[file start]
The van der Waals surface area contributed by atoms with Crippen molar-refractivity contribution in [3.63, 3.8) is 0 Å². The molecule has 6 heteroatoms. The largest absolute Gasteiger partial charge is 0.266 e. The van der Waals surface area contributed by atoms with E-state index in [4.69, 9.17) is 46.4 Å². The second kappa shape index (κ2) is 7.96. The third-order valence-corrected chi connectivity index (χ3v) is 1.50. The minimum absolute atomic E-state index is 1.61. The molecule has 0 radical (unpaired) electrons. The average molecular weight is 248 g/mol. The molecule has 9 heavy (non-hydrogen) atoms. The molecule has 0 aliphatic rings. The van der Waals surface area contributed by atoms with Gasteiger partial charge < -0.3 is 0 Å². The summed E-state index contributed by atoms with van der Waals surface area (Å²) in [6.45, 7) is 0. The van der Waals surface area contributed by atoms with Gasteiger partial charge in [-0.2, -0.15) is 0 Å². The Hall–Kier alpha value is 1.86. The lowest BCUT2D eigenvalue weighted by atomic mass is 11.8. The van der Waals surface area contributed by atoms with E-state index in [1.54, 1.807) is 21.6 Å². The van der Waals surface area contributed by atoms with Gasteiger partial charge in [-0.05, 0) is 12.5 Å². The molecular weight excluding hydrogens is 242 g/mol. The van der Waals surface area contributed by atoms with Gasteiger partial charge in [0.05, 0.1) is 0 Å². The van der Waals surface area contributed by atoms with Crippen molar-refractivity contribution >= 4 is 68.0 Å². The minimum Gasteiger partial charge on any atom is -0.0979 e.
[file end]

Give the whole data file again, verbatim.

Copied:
The van der Waals surface area contributed by atoms with Crippen molar-refractivity contribution in [3.63, 3.8) is 0 Å². The molecule has 6 heteroatoms. The largest absolute Gasteiger partial charge is 0.266 e. The van der Waals surface area contributed by atoms with E-state index in [4.69, 9.17) is 46.4 Å². The second kappa shape index (κ2) is 7.96. The third-order valence-corrected chi connectivity index (χ3v) is 1.50. The minimum absolute atomic E-state index is 1.61. The molecule has 0 radical (unpaired) electrons. The average molecular weight is 248 g/mol. The molecule has 9 heavy (non-hydrogen) atoms. The molecule has 0 aliphatic rings. The van der Waals surface area contributed by atoms with Gasteiger partial charge < -0.3 is 0 Å². The summed E-state index contributed by atoms with van der Waals surface area (Å²) in [6.45, 7) is 0. The van der Waals surface area contributed by atoms with Gasteiger partial charge in [-0.2, -0.15) is 0 Å². The Hall–Kier alpha value is 1.86. The lowest BCUT2D eigenvalue weighted by atomic mass is 11.8. The van der Waals surface area contributed by atoms with E-state index in [1.54, 1.807) is 21.6 Å². The van der Waals surface area contributed by atoms with Gasteiger partial charge in [-0.05, 0) is 12.5 Å². The molecular weight excluding hydrogens is 242 g/mol. The van der Waals surface area contributed by atoms with Gasteiger partial charge in [0.05, 0.1) is 0 Å². The van der Waals surface area contributed by atoms with Crippen molar-refractivity contribution >= 4 is 68.0 Å². The minimum Gasteiger partial charge on any atom is -0.0979 e.